On the other hand, if you are fighting to keep a school, demonstrating positive relationships will favor your case. Likewise, if the child is getting stellar grades and has solid friendships at a school that can be proved, this will also be an influence in the case. The curriculum used and method of teaching at each school Again, use the facts to back up your position. Whether the proposed or current school situation complies with state law Compare the schools in question. If there is data available from an accrediting source, this should help make your case. This may not apply in all instances, naturally, but if it is, it can be a deciding factor.
While the above factors still afford the Court great discretion in selecting a school, they provide an excellent framework for presenting your case. Also, keep in mind that not all of the above factors may be relevant to your case. For example, not school choice case involves a current school. Divorce is Scary. We Make it Better. Mom says this. Dad says that. Divided parents notoriously have difficulty with the ideal of shared decisionmaking due to the animosity, poor communication, and spitefulness that often accompanies the breakdown of relationships.
Emotions run high and positions harden. Unfortunately for the homeschooling parent, when discontent leads to deadlock, home education is often the casualty. Hancock v. Hancock , So. Fighting for Sole Parental Responsibility? When divided parents share decisionmaking, deadlock over homeschooling can occur all too easily.
Homeschooling and the Perils of Shared Parental Responsibility
If the other parent wants a say in the education decision later, courts will be reluctant to change the status quo. For example, in Rust v. Rust , S. The problem with seeking sole parental responsibility, of course, is that it is likely unattainable. In reality, the most likely way to secure sole parental responsibility for the client will be through mediation; however, many parents will not agree to give up rights over their children, even if under the current statutory scheme, parental rights are defined less by nomenclature and more by how the parenting plan and timesharing arrangements are fashioned.
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Outside of a negotiated agreement that a court will accept, a homeschooling parent will find it impracticable, except in extreme cases, to obtain sole parental responsibility. Although sole parental responsibility might make the homeschool decision easier, there are good reasons why states have trended away from it: respect for the dignity of both parents and the encouragement of engaged co-parenting by mothers and fathers.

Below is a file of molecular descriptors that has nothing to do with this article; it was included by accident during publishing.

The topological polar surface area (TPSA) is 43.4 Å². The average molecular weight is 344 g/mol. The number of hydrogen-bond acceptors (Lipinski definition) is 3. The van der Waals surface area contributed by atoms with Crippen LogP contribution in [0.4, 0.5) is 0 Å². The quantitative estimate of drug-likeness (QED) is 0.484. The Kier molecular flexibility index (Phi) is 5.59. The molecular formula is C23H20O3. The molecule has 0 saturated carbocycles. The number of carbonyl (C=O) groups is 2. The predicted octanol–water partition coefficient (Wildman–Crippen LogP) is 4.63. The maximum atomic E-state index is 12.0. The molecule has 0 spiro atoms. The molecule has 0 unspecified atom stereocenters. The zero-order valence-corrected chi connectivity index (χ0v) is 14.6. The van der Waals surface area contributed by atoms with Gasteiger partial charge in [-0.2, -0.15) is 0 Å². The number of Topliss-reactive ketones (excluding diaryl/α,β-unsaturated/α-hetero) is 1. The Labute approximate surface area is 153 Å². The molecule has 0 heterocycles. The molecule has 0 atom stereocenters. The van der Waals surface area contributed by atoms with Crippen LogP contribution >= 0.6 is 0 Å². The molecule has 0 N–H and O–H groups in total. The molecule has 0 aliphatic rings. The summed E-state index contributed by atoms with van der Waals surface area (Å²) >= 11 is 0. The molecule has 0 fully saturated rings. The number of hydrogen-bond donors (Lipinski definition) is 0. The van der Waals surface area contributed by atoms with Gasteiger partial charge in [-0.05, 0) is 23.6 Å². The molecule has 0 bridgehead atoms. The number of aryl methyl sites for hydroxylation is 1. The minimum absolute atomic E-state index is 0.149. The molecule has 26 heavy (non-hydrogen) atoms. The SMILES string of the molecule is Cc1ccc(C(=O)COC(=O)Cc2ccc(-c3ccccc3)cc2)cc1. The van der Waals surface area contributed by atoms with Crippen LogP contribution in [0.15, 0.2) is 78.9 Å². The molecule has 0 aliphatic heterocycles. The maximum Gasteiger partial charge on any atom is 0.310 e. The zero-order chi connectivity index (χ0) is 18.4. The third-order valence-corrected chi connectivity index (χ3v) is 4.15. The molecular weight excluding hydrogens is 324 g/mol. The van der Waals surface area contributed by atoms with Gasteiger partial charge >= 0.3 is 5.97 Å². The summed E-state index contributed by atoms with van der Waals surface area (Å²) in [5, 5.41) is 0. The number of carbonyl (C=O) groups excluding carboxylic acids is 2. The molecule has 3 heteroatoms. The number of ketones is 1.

Moreover, shared parental responsibility is based on the natural and proven belief that children benefit from the active involvement of both parents in their lives, even after a dissolution or separation. Thus, attorneys ordinarily should seek other options for the client. Other Options to Protect Homeschooling For the lawyer advising a client interested in home education, perhaps the best option is to negotiate a parenting plan that expressly gives the homeschooling parent ultimate decision-making authority regarding education.
This middle ground preserves most of the shared parental responsibility while fully protecting the decision to educate at home. A court that accepts this arrangement will later be reluctant to change the status quobecause the non-homeschooling parent has voluntarily yielded this authority. The parenting plan will be even stronger if it expressly mentions home education as an option for the minor children.
Of course, the client may need to compromise on other issues to secure this type of favorable result. Of course, there are risks to raising this issue in litigation.
Child Support and Private School Tuition
The strategy could backfire and the court could place all educational control in the hands of the non-homeschooling parent. Thus, a less risky and more palatable goal — especially when the family has been homeschooling prior to dissolution — could be to agree to shared parental responsibility but to insert an explicit reference about home education in the parenting plan.
No plan should imply an acquiescence or understanding between the parents that the children will attend a public or private brick-and-mortar school. Should the decree leave that impression, it will be difficult later to overcome the perception that the parents agreed not to homeschool.
Once again, a future court will be hesitant to change the status quo without a substantial change in circumstances.